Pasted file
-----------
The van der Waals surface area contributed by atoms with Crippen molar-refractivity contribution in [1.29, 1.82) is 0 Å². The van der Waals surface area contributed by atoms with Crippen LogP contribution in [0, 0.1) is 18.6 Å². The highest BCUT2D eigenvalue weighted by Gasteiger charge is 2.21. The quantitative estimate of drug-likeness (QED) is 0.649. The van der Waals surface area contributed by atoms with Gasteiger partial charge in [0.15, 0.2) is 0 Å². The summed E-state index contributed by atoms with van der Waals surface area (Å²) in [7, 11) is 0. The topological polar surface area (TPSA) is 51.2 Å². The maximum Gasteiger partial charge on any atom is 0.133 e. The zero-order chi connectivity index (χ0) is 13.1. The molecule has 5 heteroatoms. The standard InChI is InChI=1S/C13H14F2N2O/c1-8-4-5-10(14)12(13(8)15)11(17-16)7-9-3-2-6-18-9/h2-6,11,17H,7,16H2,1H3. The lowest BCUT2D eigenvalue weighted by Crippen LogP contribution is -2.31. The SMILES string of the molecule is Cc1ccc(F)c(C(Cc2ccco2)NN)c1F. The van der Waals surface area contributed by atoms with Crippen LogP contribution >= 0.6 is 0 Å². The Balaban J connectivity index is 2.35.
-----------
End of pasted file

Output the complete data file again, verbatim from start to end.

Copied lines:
The van der Waals surface area contributed by atoms with Crippen molar-refractivity contribution in [1.29, 1.82) is 0 Å². The van der Waals surface area contributed by atoms with Crippen LogP contribution in [0, 0.1) is 18.6 Å². The highest BCUT2D eigenvalue weighted by Gasteiger charge is 2.21. The quantitative estimate of drug-likeness (QED) is 0.649. The van der Waals surface area contributed by atoms with Gasteiger partial charge in [0.15, 0.2) is 0 Å². The summed E-state index contributed by atoms with van der Waals surface area (Å²) in [7, 11) is 0. The topological polar surface area (TPSA) is 51.2 Å². The maximum Gasteiger partial charge on any atom is 0.133 e. The zero-order chi connectivity index (χ0) is 13.1. The molecule has 5 heteroatoms. The standard InChI is InChI=1S/C13H14F2N2O/c1-8-4-5-10(14)12(13(8)15)11(17-16)7-9-3-2-6-18-9/h2-6,11,17H,7,16H2,1H3. The lowest BCUT2D eigenvalue weighted by Crippen LogP contribution is -2.31. The SMILES string of the molecule is Cc1ccc(F)c(C(Cc2ccco2)NN)c1F. The van der Waals surface area contributed by atoms with Crippen LogP contribution >= 0.6 is 0 Å². The Balaban J connectivity index is 2.35.